Discovering Place – A UCCS Field Guide

Have you ever wondered about the soil composition around campus and the precise types of sediment that makes up our grounds? Or the kinds of wildlife sharing the space with us, such as the red-tailed hawk, deer mouse or mountain lion (whether it be the four- or two-legged version)?

These curiosities and more can be satisfied by perusing the “Discovering Place – A UCCS Field Guide,” a 2014 publication and labor of love with contributions from 37 faculty, staff members and students and edited by Tom Huber and Carole Huber.

This guide fields any questions you may have regarding the background and annals of UCCS. It not only goes amazingly in-depth about the geological and physical roots of campus, but its historical roots as well, like the remnants of the sanitarium that lingered in classrooms and university buildings and the fight UCCS went through to be recognized as its own campus and entity. It also features anecdotes and poetry from staff and faculty, photos of campus taken across decades and topographical maps detailing student demographics, aerial views and more.

With sections ranging from “Geology,” “UCCS from Space,” “UCCS Birds” and “Archaeology along Austin Bluffs,” just to name a few, the detailed descriptions show the effort and care put into the book by contributors.

Excerpt from “UCCS Birds” chapter

Take the “UCCS Birds” section, for example. This chapter lists not only the avian varieties around us but their specific habitats, coloring, average measurements, tail shape and call descriptions, with some entries even including memorable portrayals like “if the Great Horned Owl can so successfully blend into a tree, crows and ravens are just the opposite by attracting attention through their clownish antics in the sky. They are an integral part of the fly space above the university and can be viewed throughout the day as they twist and roll and dive and soar either as sparring pairs or companionable duos.” Both close-up photographs and casual sketches accompany the blurbs to provide visuals that can give you an idea of what to look for in case you’d like to incorporate birdwatching during your treks around campus.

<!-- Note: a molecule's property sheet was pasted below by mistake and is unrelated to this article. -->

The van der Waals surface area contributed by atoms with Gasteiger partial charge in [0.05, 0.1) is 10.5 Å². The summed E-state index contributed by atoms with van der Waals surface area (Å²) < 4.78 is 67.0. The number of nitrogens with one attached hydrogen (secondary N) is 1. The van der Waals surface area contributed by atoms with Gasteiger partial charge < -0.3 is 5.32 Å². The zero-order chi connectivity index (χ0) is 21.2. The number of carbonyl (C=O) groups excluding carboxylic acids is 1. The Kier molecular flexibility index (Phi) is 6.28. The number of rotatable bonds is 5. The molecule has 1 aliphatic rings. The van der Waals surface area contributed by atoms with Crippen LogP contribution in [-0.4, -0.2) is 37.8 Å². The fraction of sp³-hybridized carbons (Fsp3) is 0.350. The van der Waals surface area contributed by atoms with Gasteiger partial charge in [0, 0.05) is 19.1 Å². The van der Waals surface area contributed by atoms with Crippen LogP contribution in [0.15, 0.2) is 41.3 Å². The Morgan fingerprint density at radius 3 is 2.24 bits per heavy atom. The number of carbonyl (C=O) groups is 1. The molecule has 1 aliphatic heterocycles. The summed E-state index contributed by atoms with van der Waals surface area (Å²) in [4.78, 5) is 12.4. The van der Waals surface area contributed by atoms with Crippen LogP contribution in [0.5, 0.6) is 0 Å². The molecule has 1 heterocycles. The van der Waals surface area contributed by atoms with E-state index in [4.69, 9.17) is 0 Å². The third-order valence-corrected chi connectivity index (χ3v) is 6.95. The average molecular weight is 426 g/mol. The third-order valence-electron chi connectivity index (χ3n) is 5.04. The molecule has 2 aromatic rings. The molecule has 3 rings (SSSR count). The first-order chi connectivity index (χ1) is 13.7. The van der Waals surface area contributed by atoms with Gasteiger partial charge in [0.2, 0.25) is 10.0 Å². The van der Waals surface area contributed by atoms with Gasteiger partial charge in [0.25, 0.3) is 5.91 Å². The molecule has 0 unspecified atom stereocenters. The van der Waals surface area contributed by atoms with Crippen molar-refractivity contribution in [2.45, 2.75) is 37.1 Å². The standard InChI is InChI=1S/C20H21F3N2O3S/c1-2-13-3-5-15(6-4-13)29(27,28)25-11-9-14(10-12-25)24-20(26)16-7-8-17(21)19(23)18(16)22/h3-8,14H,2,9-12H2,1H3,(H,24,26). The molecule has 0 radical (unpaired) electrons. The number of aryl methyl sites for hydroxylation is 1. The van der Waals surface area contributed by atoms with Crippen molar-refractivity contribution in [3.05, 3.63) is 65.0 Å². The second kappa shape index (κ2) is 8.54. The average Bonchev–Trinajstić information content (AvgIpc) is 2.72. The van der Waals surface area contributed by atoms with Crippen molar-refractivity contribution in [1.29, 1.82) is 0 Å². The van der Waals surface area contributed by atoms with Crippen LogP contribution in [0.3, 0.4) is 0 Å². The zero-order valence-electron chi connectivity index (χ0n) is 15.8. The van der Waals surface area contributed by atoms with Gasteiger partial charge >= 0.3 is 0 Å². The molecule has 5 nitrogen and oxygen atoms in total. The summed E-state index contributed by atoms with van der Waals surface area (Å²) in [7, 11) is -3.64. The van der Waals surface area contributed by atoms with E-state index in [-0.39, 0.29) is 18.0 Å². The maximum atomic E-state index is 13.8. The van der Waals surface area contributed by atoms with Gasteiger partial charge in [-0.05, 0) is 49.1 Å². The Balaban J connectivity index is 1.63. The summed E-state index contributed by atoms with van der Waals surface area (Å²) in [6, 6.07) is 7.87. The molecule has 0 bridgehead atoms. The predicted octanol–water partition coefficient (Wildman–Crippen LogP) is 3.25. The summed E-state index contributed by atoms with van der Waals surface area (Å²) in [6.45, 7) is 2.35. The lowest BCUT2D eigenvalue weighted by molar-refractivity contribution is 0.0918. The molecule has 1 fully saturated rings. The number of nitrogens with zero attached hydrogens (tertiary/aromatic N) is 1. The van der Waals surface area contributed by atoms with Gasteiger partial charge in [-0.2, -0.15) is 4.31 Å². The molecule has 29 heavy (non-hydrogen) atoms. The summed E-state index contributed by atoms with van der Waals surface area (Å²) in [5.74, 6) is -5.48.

The attention to detail doesn’t end there. The “UCCS from Space” chapter breaks down campus landscape by class and vegetation index, complete with satellite imagery. “Climate and Water” provides average precipitation and temperature graphs while also detailing the three main arroyos- steep-sided gullies formed by erosion- on campus. In the section “Soil,” you can view the various soil series of campus color-coded on a map.

A memorable wildlife encounter from the guide

Alongside the meticulous accounts of environmental history are the sections recounting UCCS’s beginnings. As chancellor emerita Pam Shockley-Zalabak notes in the foreword, “the pages that follow are not sanitized versions of university history. This is no coffee table book designed to evoke happy memories of days gone by. Instead, editors and authors Tom and Carole Huber created a guide to UCCS that explains how UCCS began, our unique features, our mistakes, and the challenges that lie ahead.”

Fifty years of this background are summarized in the “UCCS History” chapter, starting with the haphazard opening where the university had a surplus of extraneous sanitarium supplies – “staff had just walked away from the facility, leaving all of the medical equipment and supplies” – and a deficit of school supplies – “there was a $50,000 allocation to renovate the facility but no funds at all for equipment, so the fall semester began with materials donated from the Boulder campus and the Denver Center.” This recount continues up until the publication year of 2014 with updated statistics detailing the campus growth over a half-century and concludes with expectations and hopes for the future, even mentioning the plan to build the (then-unnamed) Hybl Center.

This guide is a wonderful peek into so much of what makes up UCCS, from its humble beginnings and geographical history to the obvious passion found in its faculty, staff and student contributors. To see it for yourself, check out the digital version, rent a copy from the library, view it in the UCCS Digital Collections or pick it up at the UCCS bookstore.

About the University of Colorado Colorado Springs (UCCS)

The University of Colorado Colorado Springs (UCCS) offers 55 bachelor’s, 24 master’s and eight doctoral degree programs and enrolls about 12,000 students annually. Located in the heart of Colorado Springs, UCCS has a strong student focus and access mission, with a goal of transforming lives for the better. Learn more about UCCS at